Former Ravens Sharpe, Sanders make Hall of Fame

Tight end helped Ravens win Super Bowl XXXV

corner spent final years in Baltimore

February 05, 2011|By David Haugh, Tribune Newspapers

DALLAS — — All Shannon Sharpe thought about all Saturday was whether his 88-year-old grandmother, Mary Porter ever would see him get elected into the Pro Football Hall of Fame.

"I thought if it doesn't happen today…,'' Sharpe began, his voice trailing. "The only thing I've ever wanted was to make my grandmother proud and I said if I don't get in, she's not going to hear me thank her and be able to give a speech. Granny, thanks for everything you did. I'm the man I am today because of you.''

Sharpe, a member of the Ravens Super Bowl team, was one of seven men elected into the 2011 Pro Football Hall of Fame on Saturday by a 44-member panel that met for 71/2 hours to pare down a list of 15 finalists. Deion Sanders, the flashy cornerback who ended his career with the Ravens, also made the cut. The five others who will be inducted Aug. 6 in Canton, Ohio are running back Marshall Faulk, defensive end Richard Dent, linebackers Chris Hanburger and Les Richter and NFL Films founder Ed Sabol.

Sharpe starred for Denver and Baltimore for 14 seasons and won three Super Bowls in a four-year span (the first two with Denver). He held league records for a tight end in receptions, yards and touchdowns when he retired in 2003.

"If I had a thousand tongues, I couldn't say how happy and proud I am," Sharpe said. "I don't know what I did to deserve this.

Sharpe signed with the Ravens in 2000 and spent two seasons with the team. He caught 140 passes for 1,621 yards and seven touchdowns.

Sanders, the outstanding cornerback/kick returner and sometime wide receiver known as "Prime Time" with five teams, is a two-time Super Bowl winner and was the Defensive Player of the Year in 1994. Sanders ended a three-year retirment from football to join the Ravens — in part at the behest of linebacker Ray Lewis — in 2004. He played 25 games over two season and had five interceptions.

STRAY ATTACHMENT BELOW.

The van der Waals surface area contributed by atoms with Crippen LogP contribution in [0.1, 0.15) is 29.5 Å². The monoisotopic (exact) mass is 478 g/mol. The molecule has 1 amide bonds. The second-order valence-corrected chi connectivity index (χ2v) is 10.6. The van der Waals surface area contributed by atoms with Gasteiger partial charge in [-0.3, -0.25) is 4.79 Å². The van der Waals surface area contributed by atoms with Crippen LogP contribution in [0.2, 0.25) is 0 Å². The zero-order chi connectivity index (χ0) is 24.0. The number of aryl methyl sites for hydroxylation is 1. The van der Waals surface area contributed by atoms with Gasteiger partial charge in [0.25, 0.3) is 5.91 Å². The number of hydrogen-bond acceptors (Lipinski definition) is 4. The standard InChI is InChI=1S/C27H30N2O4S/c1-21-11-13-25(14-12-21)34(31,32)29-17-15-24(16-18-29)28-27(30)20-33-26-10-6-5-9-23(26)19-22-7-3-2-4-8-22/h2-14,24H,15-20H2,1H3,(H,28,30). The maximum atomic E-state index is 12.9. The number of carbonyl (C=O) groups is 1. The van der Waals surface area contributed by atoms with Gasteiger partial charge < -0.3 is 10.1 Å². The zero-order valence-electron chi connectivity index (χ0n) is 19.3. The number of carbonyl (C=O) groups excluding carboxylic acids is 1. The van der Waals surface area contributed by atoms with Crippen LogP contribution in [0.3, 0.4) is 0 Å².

Three former Ravens have now been elected to the hall; safety Rod Woodson received the necessary votes in 2009.

Faulk fought back tears when asked about what this meant to his mother, Cecile, but composed himself to express his gratitude.

"I wanted the ball in my hands so I could so something with it," Faulk said.

Few will have traveled a more circuitous road to Canton than Dent. An eighth-round draft pick out of Tennessee State by the Bears, he had 1371/2 career sacks.

"I'm very happy … it was a long time coming,'' said Dent, a finalist in seven of the previous eight years. "When you start a career you never think about the Hall of Fame, but watching a guy like Walter Payton he would say, 'Don't do what I say, do what I do.' If you can do your thing the way he does his, the possibility is you will get in the Hall of Fame.''

Hanburger played all 14 pro seasons with the Redskins and made nine Pro Bowls thanks to attacking style that included clothesline tackles. That earned him the nickname "The Hangman."

"I am just overwhelmed," Hanburger said. "It's such a tremendous honor to be nominated, let alone get in. Have to think of all the men who played before me and all the men I played with."

The Associated Press contributed to this article.

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